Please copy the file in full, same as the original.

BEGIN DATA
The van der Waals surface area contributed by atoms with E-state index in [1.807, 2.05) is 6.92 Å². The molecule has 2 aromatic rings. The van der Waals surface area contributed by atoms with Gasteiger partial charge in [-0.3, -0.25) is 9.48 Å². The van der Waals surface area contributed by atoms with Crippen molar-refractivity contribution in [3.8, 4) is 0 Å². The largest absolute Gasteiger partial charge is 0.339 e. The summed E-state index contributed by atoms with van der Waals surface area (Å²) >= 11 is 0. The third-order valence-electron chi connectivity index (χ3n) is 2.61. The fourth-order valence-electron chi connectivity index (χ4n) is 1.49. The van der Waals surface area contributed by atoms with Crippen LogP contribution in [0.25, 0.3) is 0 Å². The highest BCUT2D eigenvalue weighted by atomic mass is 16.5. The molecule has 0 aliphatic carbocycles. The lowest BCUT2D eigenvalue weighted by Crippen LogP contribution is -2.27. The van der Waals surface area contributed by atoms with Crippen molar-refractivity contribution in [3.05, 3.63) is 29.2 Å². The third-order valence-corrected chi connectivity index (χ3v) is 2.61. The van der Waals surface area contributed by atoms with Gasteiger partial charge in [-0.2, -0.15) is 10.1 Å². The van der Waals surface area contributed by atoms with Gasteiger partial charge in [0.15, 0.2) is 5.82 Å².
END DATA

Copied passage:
The van der Waals surface area contributed by atoms with E-state index in [1.807, 2.05) is 6.92 Å². The molecule has 2 aromatic rings. The van der Waals surface area contributed by atoms with Gasteiger partial charge in [-0.3, -0.25) is 9.48 Å². The van der Waals surface area contributed by atoms with Crippen molar-refractivity contribution in [3.8, 4) is 0 Å². The largest absolute Gasteiger partial charge is 0.339 e. The summed E-state index contributed by atoms with van der Waals surface area (Å²) >= 11 is 0. The third-order valence-electron chi connectivity index (χ3n) is 2.61. The fourth-order valence-electron chi connectivity index (χ4n) is 1.49. The van der Waals surface area contributed by atoms with Crippen LogP contribution in [0.25, 0.3) is 0 Å². The highest BCUT2D eigenvalue weighted by atomic mass is 16.5. The molecule has 0 aliphatic carbocycles. The lowest BCUT2D eigenvalue weighted by Crippen LogP contribution is -2.27. The van der Waals surface area contributed by atoms with Crippen molar-refractivity contribution in [3.05, 3.63) is 29.2 Å². The third-order valence-corrected chi connectivity index (χ3v) is 2.61. The van der Waals surface area contributed by atoms with Gasteiger partial charge in [-0.2, -0.15) is 10.1 Å². The van der Waals surface area contributed by atoms with Gasteiger partial charge in [0.15, 0.2) is 5.82 Å².